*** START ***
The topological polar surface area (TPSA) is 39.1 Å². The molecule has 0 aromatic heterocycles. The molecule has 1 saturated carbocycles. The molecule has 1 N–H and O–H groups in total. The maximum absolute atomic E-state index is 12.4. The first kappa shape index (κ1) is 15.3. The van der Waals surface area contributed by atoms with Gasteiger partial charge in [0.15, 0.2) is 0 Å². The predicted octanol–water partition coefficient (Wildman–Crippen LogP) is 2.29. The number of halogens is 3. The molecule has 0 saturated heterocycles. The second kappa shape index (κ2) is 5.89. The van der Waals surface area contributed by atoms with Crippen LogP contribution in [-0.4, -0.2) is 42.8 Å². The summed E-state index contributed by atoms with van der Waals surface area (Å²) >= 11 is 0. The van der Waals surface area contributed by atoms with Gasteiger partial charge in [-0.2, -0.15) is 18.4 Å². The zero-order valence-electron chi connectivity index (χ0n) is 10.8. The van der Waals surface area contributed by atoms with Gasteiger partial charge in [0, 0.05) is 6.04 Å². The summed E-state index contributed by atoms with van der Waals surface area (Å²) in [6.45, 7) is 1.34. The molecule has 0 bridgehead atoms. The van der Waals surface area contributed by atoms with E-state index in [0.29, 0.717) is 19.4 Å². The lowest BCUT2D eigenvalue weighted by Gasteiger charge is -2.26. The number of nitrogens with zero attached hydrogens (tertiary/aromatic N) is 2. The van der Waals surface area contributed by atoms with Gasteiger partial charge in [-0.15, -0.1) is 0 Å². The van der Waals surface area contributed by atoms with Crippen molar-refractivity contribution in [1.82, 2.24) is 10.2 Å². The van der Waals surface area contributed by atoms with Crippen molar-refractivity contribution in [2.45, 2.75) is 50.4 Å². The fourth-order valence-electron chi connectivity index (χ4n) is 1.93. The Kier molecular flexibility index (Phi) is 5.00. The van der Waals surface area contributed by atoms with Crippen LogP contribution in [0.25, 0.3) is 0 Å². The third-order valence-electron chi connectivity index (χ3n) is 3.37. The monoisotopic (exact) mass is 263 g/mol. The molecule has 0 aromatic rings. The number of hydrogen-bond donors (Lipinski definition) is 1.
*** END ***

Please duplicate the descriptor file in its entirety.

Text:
The topological polar surface area (TPSA) is 39.1 Å². The molecule has 0 aromatic heterocycles. The molecule has 1 saturated carbocycles. The molecule has 1 N–H and O–H groups in total. The maximum absolute atomic E-state index is 12.4. The first kappa shape index (κ1) is 15.3. The van der Waals surface area contributed by atoms with Gasteiger partial charge in [0.15, 0.2) is 0 Å². The predicted octanol–water partition coefficient (Wildman–Crippen LogP) is 2.29. The number of halogens is 3. The molecule has 0 saturated heterocycles. The second kappa shape index (κ2) is 5.89. The van der Waals surface area contributed by atoms with Crippen LogP contribution in [-0.4, -0.2) is 42.8 Å². The summed E-state index contributed by atoms with van der Waals surface area (Å²) >= 11 is 0. The van der Waals surface area contributed by atoms with Gasteiger partial charge in [-0.2, -0.15) is 18.4 Å². The zero-order valence-electron chi connectivity index (χ0n) is 10.8. The van der Waals surface area contributed by atoms with Gasteiger partial charge in [0, 0.05) is 6.04 Å². The summed E-state index contributed by atoms with van der Waals surface area (Å²) in [6.45, 7) is 1.34. The molecule has 0 bridgehead atoms. The van der Waals surface area contributed by atoms with E-state index in [0.29, 0.717) is 19.4 Å². The lowest BCUT2D eigenvalue weighted by Gasteiger charge is -2.26. The number of nitrogens with zero attached hydrogens (tertiary/aromatic N) is 2. The van der Waals surface area contributed by atoms with Gasteiger partial charge in [-0.15, -0.1) is 0 Å². The van der Waals surface area contributed by atoms with Crippen molar-refractivity contribution in [1.82, 2.24) is 10.2 Å². The van der Waals surface area contributed by atoms with Crippen molar-refractivity contribution in [2.45, 2.75) is 50.4 Å². The fourth-order valence-electron chi connectivity index (χ4n) is 1.93. The Kier molecular flexibility index (Phi) is 5.00. The van der Waals surface area contributed by atoms with Crippen LogP contribution in [0.25, 0.3) is 0 Å². The third-order valence-electron chi connectivity index (χ3n) is 3.37. The monoisotopic (exact) mass is 263 g/mol. The molecule has 0 aromatic rings. The number of hydrogen-bond donors (Lipinski definition) is 1.